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Preschool Prophets

Kids say the darnedest things, and sometimes those things sound a lot like yamas and niyamas.

By Jonathan Fields

kids

Recently, while explaining to my four-year-old daughter that she could have only one cookie, she replied, "No problem, Daddy. You get what you get, and you don't get upset." Wow, I thought, that sounds pretty grown-up.

Later, during yoga class, I wondered how I could encourage people to forgive themselves if they're not as strong or as flexible as they'd like to be. How could I get them to receive what was being safely offered by their bodies, one breath at a time?

As I dug into my reservoir of yogic insights, I considered Patanjali's eight-limbed path of yoga, especially the first two limbs, yama (control) and niyama (observance). The yama of ahimsa (nonviolence) and the niyama of santosha (contentment) were brought to mind, and I came up with—you guessed it—"You get what you get, and you don't get upset."

Kids often have an uncanny ability to distill wisdom into its simplest form. What else, I wondered, have kids been telling us that we overlook or dismiss as childish simplicity? Here are a few things I've observed:

Preschool Proverb No. 1: "Own up when you mess up." This playground favorite goes straight to the heart of Patanjali's second yama, satya, or truthfulness. In promoting not just truthfulness, but integrity in the face of fear (punishment), the preschool proverb also encapsulates a subtler meaning of the yama, which is to be true to yourself, to be authentic, regardless of the outcome.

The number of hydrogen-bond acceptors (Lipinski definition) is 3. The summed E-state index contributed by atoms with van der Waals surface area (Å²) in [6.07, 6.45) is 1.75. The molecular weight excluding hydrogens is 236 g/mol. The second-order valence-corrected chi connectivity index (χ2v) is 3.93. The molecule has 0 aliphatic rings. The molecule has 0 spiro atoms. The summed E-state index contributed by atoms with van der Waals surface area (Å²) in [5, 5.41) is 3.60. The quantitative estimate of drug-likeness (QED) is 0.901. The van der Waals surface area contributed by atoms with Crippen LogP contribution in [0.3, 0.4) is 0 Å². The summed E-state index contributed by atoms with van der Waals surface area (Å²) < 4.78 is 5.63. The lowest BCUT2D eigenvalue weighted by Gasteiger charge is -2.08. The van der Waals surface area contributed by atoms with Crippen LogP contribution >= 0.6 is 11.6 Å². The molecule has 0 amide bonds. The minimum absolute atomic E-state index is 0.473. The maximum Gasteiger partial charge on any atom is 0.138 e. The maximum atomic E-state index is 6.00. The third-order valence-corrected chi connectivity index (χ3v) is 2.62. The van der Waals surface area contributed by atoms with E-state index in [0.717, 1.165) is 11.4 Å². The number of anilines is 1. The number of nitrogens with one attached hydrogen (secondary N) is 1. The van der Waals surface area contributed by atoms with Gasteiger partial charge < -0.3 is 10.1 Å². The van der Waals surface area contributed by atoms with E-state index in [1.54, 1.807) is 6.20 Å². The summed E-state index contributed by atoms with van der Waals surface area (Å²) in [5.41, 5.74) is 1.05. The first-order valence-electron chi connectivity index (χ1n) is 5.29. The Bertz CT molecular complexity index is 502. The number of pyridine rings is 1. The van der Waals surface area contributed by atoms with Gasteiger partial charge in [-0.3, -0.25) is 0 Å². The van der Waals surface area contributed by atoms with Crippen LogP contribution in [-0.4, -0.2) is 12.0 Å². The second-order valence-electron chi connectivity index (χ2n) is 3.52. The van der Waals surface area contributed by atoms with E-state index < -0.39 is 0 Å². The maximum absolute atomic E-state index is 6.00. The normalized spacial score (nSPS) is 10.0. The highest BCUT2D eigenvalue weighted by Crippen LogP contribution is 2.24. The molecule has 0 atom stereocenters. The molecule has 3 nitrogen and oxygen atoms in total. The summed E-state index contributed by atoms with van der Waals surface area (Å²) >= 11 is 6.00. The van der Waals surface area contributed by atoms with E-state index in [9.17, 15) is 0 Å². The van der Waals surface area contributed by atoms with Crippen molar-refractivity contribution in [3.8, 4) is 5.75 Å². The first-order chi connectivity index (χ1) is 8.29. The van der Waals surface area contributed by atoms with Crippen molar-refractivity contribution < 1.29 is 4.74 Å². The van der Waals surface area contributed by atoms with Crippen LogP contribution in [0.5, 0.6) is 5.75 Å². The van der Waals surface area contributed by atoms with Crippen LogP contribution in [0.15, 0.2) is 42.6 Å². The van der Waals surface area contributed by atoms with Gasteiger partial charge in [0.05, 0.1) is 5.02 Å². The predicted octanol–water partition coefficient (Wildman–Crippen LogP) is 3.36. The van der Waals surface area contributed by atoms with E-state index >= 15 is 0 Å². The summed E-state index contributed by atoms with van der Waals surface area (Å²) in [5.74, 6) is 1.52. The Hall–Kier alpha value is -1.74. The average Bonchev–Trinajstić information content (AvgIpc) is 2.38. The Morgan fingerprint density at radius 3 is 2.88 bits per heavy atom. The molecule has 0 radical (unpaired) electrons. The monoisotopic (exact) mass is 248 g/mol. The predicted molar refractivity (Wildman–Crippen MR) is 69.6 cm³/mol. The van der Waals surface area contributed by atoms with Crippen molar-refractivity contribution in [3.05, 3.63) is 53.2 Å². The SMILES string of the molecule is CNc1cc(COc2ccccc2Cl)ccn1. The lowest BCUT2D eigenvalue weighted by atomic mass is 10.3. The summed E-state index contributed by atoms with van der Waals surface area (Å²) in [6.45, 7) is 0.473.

Preschool Proverb No. 2: "Sharing doubles the fun." This oft-heard phrase usually comes from the empty-handed child eyeing another kid with something "hugely cool" in her arms. But when it comes from the child who seeks to share what she already has, this simple saying blends elements of the fifth yama, aparigraha, or nonpossessiveness, as well as a burgeoning sense of tapas, or austerity, the third niyama.

Kids (and adults, too) can experience greater joy by letting go of the need to own and possess and allowing someone they care about to share in the experience of joy. Eventually, they may even come to value the joy of sharing and making someone else feel good over the less enduring joy of owning in solitude. This is aparigraha preschool-style.

Preschool Proverb No. 3: "If it's not your sack, put it back." This final offering speaks to the third yama, asteya, or nonstealing, while bundling the message of the second niyama, santosha. Critical to the understanding of "nonstealing" is the idea that the very act of stealing, regardless of whether someone discovers our theft, has an effect on our path. This knowledge changes our motivation so that we refrain from stealing not because we fear getting caught but because we want to engage in right action and preserve our integrity.

Integral to both asteya and santosha is the notion that regardless of what we have or do not have, coveting the possessions or relationships of others can only be a source of turbulence, rather than stillness.

Adults often tend to make essential truths overly complex. Viewing these lessons through the eyes of children reminds us of the power of simplicity. Maybe, in the end, everything we need to know about liberation we really did learn in preschool, in pint-size scoops. Hmm, I wonder if Patanjali had kids?

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